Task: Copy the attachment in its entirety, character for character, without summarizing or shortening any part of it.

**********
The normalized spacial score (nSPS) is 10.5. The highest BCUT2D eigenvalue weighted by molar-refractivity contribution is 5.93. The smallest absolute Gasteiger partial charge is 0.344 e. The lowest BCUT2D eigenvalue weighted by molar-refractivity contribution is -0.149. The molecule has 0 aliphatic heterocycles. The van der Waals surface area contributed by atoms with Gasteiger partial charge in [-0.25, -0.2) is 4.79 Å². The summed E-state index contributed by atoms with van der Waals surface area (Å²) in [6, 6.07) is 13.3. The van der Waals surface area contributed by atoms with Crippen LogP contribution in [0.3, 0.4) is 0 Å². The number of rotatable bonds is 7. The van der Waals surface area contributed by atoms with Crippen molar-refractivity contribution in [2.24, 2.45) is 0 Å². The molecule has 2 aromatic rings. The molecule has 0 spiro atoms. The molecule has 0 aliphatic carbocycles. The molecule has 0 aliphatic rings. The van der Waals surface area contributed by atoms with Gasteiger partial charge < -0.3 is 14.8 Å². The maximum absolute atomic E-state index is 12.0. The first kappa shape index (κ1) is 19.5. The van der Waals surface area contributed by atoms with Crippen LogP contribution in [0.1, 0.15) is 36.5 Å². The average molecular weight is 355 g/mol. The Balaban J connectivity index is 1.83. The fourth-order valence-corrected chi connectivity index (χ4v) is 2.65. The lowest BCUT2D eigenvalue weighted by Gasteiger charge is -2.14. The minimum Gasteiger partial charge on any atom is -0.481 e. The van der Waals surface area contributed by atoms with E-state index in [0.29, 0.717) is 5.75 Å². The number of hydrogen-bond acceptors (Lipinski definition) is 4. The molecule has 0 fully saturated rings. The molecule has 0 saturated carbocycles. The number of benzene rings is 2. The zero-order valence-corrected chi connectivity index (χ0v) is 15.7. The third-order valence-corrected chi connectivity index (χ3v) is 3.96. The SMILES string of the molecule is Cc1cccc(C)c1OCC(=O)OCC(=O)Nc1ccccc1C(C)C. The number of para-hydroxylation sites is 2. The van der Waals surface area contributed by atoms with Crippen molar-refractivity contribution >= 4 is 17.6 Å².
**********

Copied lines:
The normalized spacial score (nSPS) is 10.5. The highest BCUT2D eigenvalue weighted by molar-refractivity contribution is 5.93. The smallest absolute Gasteiger partial charge is 0.344 e. The lowest BCUT2D eigenvalue weighted by molar-refractivity contribution is -0.149. The molecule has 0 aliphatic heterocycles. The van der Waals surface area contributed by atoms with Gasteiger partial charge in [-0.25, -0.2) is 4.79 Å². The summed E-state index contributed by atoms with van der Waals surface area (Å²) in [6, 6.07) is 13.3. The van der Waals surface area contributed by atoms with Crippen LogP contribution in [0.3, 0.4) is 0 Å². The number of rotatable bonds is 7. The van der Waals surface area contributed by atoms with Crippen molar-refractivity contribution in [2.24, 2.45) is 0 Å². The molecule has 2 aromatic rings. The molecule has 0 spiro atoms. The molecule has 0 aliphatic carbocycles. The molecule has 0 aliphatic rings. The van der Waals surface area contributed by atoms with Gasteiger partial charge < -0.3 is 14.8 Å². The maximum absolute atomic E-state index is 12.0. The first kappa shape index (κ1) is 19.5. The van der Waals surface area contributed by atoms with Crippen LogP contribution in [0.1, 0.15) is 36.5 Å². The average molecular weight is 355 g/mol. The Balaban J connectivity index is 1.83. The fourth-order valence-corrected chi connectivity index (χ4v) is 2.65. The lowest BCUT2D eigenvalue weighted by Gasteiger charge is -2.14. The minimum Gasteiger partial charge on any atom is -0.481 e. The van der Waals surface area contributed by atoms with E-state index in [0.29, 0.717) is 5.75 Å². The number of hydrogen-bond acceptors (Lipinski definition) is 4. The molecule has 0 fully saturated rings. The molecule has 0 saturated carbocycles. The number of benzene rings is 2. The zero-order valence-corrected chi connectivity index (χ0v) is 15.7. The third-order valence-corrected chi connectivity index (χ3v) is 3.96. The SMILES string of the molecule is Cc1cccc(C)c1OCC(=O)OCC(=O)Nc1ccccc1C(C)C. The number of para-hydroxylation sites is 2. The van der Waals surface area contributed by atoms with Crippen molar-refractivity contribution >= 4 is 17.6 Å².